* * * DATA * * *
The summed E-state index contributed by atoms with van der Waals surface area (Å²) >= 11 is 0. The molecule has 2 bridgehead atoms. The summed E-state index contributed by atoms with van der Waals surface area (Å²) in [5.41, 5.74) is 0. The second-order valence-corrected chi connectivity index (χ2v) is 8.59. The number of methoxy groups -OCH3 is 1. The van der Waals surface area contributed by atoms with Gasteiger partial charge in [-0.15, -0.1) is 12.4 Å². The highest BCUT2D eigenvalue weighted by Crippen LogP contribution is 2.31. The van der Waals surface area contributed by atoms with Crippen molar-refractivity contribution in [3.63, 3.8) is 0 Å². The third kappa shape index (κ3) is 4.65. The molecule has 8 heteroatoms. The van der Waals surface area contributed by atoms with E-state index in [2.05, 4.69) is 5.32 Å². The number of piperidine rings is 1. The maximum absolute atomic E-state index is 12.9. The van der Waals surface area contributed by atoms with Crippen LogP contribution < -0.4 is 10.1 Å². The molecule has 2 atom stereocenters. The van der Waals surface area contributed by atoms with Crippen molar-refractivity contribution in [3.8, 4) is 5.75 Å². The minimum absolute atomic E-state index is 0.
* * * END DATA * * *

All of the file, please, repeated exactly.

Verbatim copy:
The summed E-state index contributed by atoms with van der Waals surface area (Å²) >= 11 is 0. The molecule has 2 bridgehead atoms. The summed E-state index contributed by atoms with van der Waals surface area (Å²) in [5.41, 5.74) is 0. The second-order valence-corrected chi connectivity index (χ2v) is 8.59. The number of methoxy groups -OCH3 is 1. The van der Waals surface area contributed by atoms with Gasteiger partial charge in [-0.15, -0.1) is 12.4 Å². The highest BCUT2D eigenvalue weighted by Crippen LogP contribution is 2.31. The van der Waals surface area contributed by atoms with Crippen molar-refractivity contribution in [3.63, 3.8) is 0 Å². The third kappa shape index (κ3) is 4.65. The molecule has 8 heteroatoms. The van der Waals surface area contributed by atoms with E-state index in [2.05, 4.69) is 5.32 Å². The number of piperidine rings is 1. The maximum absolute atomic E-state index is 12.9. The van der Waals surface area contributed by atoms with Crippen LogP contribution < -0.4 is 10.1 Å². The molecule has 2 atom stereocenters. The van der Waals surface area contributed by atoms with Crippen molar-refractivity contribution in [3.8, 4) is 5.75 Å². The minimum absolute atomic E-state index is 0.